Swedish recruiters are currently testing out the ‘world’s first’ unbiased recruitment robot, which utilises Artificial Intelligence (AI) to carry out truly equality-focused job interviews.
The head-shaped robot, which creators named Tengai, measures 41cm tall, and weighs 35kg, sitting at eye level with the prospective candidate. A projected face reacts to comments made through a microphone and is capable of responding via an attached speaker.
The digital recruiter is the creation of Furhat Robotics, an AI and social robotics company based in Stockholm’s KTH Royal Institute of Technology. The firm spent four years developing both the software and hardware utilised in Tengai.
The creators also ensured that Tengai is capable of fluently mimicking human speech and intricate facial expressions. Chief Scientist Gabriel Skantze told the BBC that:
“It feels much less scary or strange compared to a more traditional robot”.
In 2018 Furhat Robotics initiated a new partnership with one of Sweden's largest recruitment firms TNG, with whom it initiated work on Tengai’s recruitment skills.
"It typically takes about seven seconds for someone to make a first impression and about five to 15 minutes for a recruiter to make a decision. We want to challenge that," explains Elin Öberg Mårtenzon, Chief Innovation Officer at TNG's office in central Stockholm.
"For example, if I ask you a question at the beginning of the process like: 'Do you play golf?' and you say: 'Yes I do, I love playing golf', and I do too, then in some way, I will put that in a positive box," adds Mårtenzon.
In comparison, Tengai is programmed to denounce all pre-conceived biases and instead focuses on the aspects of the candidate’s interview that would make them suitable for the role.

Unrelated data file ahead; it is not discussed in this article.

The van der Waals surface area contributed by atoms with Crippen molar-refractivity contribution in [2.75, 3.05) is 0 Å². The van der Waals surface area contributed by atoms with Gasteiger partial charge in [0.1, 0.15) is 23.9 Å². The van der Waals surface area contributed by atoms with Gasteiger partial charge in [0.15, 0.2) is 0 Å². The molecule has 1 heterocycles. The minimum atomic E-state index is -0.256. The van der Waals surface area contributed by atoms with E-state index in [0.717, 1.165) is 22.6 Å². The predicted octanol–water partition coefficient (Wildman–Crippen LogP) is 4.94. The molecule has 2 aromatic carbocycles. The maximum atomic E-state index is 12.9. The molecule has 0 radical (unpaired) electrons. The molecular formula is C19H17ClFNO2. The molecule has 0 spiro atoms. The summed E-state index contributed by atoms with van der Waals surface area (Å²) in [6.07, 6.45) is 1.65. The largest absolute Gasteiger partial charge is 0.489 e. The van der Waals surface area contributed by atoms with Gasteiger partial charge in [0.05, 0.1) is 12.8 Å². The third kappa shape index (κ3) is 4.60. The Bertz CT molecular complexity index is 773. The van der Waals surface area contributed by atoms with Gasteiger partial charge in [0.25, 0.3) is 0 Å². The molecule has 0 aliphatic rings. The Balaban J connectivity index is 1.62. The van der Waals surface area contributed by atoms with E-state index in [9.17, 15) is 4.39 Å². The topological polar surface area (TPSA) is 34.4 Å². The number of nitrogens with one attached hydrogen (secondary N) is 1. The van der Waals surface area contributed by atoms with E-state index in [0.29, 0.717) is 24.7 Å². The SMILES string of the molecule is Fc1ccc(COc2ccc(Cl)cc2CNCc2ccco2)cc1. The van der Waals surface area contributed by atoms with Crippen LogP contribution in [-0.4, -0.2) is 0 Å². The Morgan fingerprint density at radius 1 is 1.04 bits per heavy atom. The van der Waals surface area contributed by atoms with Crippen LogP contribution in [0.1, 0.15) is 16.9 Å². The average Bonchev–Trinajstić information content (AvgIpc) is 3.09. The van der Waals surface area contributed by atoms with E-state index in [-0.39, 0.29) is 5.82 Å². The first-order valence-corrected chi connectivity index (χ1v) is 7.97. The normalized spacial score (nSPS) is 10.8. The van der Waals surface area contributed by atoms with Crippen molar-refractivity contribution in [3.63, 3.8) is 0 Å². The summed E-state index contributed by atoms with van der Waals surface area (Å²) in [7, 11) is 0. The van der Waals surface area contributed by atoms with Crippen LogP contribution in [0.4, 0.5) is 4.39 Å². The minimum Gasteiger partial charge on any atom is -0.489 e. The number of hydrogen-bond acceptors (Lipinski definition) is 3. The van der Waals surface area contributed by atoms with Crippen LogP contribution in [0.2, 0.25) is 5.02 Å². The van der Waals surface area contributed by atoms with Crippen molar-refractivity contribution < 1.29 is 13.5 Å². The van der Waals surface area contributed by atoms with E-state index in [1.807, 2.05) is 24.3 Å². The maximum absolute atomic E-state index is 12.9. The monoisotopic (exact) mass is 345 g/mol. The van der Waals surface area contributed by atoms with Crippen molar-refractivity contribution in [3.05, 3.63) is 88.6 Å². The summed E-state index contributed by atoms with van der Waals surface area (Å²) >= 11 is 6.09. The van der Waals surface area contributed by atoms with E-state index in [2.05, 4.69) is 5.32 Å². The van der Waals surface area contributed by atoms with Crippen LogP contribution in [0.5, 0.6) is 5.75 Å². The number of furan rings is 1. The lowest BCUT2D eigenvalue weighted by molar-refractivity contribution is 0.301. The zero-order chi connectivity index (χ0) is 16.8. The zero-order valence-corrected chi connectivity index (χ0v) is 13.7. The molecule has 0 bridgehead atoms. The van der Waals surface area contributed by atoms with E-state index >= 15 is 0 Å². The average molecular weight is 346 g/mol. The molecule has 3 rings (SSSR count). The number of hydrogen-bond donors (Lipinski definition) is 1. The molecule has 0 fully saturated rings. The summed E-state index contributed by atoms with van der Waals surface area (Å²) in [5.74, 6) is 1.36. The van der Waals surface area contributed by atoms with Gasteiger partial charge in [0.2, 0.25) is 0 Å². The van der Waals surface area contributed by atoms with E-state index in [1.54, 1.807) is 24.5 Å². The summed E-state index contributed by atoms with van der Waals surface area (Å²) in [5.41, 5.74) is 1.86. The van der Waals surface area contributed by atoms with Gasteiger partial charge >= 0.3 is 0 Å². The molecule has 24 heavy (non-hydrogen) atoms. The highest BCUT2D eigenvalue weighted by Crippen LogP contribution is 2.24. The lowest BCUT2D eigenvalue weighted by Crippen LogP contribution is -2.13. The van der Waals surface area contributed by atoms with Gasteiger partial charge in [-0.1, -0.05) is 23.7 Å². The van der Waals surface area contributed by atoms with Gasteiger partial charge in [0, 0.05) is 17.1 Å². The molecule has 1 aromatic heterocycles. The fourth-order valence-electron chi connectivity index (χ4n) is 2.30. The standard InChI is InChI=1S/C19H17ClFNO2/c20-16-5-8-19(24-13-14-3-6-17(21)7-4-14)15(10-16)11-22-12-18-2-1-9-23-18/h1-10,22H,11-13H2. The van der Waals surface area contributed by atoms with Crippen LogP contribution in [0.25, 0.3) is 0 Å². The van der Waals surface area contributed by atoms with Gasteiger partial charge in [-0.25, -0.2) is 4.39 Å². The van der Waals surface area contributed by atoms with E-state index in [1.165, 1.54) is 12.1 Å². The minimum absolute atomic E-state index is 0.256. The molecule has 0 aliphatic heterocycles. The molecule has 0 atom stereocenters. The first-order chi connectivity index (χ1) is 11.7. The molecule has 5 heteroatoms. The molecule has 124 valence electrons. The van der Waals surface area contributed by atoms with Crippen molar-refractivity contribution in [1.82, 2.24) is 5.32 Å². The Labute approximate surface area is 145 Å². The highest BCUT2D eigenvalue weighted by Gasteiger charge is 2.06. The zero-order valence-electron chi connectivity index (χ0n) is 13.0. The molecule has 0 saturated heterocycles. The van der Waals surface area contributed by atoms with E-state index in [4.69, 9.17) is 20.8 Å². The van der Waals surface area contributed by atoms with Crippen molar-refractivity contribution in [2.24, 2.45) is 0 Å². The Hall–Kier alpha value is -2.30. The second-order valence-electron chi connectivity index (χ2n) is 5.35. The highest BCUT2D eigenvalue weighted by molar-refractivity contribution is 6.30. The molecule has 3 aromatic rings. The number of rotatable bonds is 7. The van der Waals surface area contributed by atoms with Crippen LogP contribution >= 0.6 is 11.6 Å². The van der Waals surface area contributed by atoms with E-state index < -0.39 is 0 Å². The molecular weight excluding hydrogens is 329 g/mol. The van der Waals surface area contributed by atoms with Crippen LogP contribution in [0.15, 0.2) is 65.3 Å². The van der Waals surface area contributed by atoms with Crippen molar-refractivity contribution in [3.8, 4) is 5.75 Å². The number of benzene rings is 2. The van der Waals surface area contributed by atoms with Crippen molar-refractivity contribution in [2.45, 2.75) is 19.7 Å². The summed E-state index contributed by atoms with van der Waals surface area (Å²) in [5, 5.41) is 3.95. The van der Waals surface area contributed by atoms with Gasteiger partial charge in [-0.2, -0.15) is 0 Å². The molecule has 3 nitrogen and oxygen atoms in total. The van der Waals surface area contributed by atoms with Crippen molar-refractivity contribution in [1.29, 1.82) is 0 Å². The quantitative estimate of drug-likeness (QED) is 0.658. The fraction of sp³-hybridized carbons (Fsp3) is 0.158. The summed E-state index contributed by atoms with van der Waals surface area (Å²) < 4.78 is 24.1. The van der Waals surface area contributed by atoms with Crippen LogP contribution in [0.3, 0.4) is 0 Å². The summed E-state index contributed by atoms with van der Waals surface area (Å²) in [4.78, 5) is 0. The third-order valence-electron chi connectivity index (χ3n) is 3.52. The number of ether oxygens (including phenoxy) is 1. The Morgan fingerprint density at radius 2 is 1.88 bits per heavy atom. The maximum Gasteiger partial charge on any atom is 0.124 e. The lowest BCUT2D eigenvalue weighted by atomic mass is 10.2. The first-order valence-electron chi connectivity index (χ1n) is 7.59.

However, similar schemes by global tech giants such as Google have proved to be unsuccessful in the past. In 2018 Google confirmed that its AI recruitment robot was being decommissioned due to evidence that suggested that despite its equality parameters, it still favoured male candidates over females.
Amazon encountered a similar issue with its machine-learning recruitment AI. The team that was tasked with building the robot since 2014 programmed it to analyse candidates and collate a score out of five for suitability. The project came to an end when scientists realised that the machine was consistently offering higher scores to males.
Furhat Robotics believes that the solution to this is integrating learning from a host of different sources. "It's learning from several different recruiters, so it doesn't pick up the specific behaviour of one recruiter," explains the start-up's chief scientist, Gabriel Skantze.
Will Tengia be interviewing you any time soon?
Whilst the project continues to yield positive results, Tengai is yet to be trialled in a real recruitment drives. In May, her abilities will be put to the test, with a tentative roll-out date of early 2020.